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Israel Says It Regrets Egyptian Troop Deaths

This article is more than 11 years old.

Israel apologized to Egypt Saturday for the deaths of three Egyptian soldiers during a cross-border clash with Palestinian militants, hours after Cairo threatened to withdraw its ambassador.

Israel has blamed Palestinians from Gaza who came through Egypt's Sinai desert for killing eight Israelis after they crossed the border. The violence is testing Israel's landmark 1979 peace treaty with Egypt, already strained by the fall of longtime autocratic leader Hosni Mubarak.

"Israel deeply regrets the deaths of the Egyptian officers," Israeli Defense Minister Ehud Barak said.

The statement came after Egypt threatened to recall its ambassador to protest the killings of its soldiers. The Egyptian government put an announcement on its website overnight saying it had pulled the envoy, but later backtracked and said it was only considering the move.

On Thursday, the militants who crossed from Egypt launched a series of attacks on cars and buses in Israel's south. Egypt says that the three soldiers were killed in an Israeli airstrike along the Israel-Sinai border in response to the attacks. Israel said there was an exchange of fire between its soldiers and "terrorists" on the Egyptian border following the deadly attacks.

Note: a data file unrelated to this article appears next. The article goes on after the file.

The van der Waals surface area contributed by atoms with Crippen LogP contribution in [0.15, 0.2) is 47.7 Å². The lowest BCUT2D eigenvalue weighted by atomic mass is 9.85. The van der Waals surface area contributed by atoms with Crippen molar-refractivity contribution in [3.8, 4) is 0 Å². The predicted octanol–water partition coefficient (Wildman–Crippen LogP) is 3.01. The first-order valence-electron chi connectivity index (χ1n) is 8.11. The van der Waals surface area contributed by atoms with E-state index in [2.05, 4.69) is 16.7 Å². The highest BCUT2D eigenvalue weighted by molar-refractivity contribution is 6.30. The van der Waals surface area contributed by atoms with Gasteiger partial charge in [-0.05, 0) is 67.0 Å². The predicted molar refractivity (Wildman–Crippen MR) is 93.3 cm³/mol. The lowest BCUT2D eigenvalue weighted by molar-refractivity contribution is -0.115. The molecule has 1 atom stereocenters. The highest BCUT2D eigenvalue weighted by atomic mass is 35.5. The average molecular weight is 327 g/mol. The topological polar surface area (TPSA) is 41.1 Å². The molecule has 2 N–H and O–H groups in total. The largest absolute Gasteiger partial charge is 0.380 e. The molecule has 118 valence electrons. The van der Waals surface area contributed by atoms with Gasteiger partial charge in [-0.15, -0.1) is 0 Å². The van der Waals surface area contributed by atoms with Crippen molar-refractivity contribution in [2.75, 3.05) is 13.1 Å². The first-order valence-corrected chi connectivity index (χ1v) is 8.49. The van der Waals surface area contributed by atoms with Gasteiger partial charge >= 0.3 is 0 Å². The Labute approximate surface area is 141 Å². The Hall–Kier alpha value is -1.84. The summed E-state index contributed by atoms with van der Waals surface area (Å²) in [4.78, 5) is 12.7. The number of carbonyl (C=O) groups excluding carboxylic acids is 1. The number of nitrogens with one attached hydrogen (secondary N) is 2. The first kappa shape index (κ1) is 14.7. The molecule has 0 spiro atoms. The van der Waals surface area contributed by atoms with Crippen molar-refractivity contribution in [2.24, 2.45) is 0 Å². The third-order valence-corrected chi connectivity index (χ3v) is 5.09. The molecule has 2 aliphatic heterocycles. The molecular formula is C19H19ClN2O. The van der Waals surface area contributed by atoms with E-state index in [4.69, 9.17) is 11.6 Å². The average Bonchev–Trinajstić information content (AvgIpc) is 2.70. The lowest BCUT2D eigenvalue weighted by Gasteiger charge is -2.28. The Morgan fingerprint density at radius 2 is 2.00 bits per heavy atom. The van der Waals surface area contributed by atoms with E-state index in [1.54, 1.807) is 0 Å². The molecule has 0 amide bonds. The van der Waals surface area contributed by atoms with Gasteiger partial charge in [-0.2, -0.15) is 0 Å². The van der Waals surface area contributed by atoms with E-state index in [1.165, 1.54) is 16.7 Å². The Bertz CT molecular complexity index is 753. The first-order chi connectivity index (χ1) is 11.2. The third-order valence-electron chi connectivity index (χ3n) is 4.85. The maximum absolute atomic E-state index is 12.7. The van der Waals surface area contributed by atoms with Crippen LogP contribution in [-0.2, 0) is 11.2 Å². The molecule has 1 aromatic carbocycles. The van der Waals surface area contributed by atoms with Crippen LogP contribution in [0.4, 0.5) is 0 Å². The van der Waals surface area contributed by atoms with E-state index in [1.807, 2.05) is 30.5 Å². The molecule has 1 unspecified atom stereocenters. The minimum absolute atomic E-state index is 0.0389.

Egypt's interim government accused Israel of violating the peace treaty by killing the soldiers and demanded an apology.

The deadly attacks and Israel's response have strained what was always a cold peace between the neighboring states. Egypt became the first Arab nation to make peace with Israel in 1979. And Israel valued Mubarak as a source of stability with shared interests in containing Iran and its radical Islamic proxies in the region - including the Hamas militants who run Gaza.

The agreement called for Israel to return the captured Sinai to Egypt. In return, Egypt agreed to certain restrictions on the number of troops placed in Sinai.

Several Egyptian political parties issued statements condemning the Israeli raid and calling for changes to the peace treaty, which regulates the number of Egyptian troops allowed in the Sinai Peninsula.

"This crime should be dealt with in an appropriate way," said the Muslim Brotherhood, Egypt's best-organized political force. "What was possible before the revolution will not be allowed to continue after the revolution."

Israeli officials insisted the peace treaty was "stable" despite the troubling developments.

"No one had any intention to harm Egyptian security personnel," Amos Gilad, a senior Israeli Defense Ministry official who works closely with Egypt, told Israel Radio.

The cross-border attack has raised concerns about the increasingly lawless northern Sinai, where porous borders with both Israel and the Hamas-ruled Gaza Strip make it an attractive staging ground for Palestinian militant attacks on Israel.

This program aired on August 20, 2011. The audio for this program is not available.


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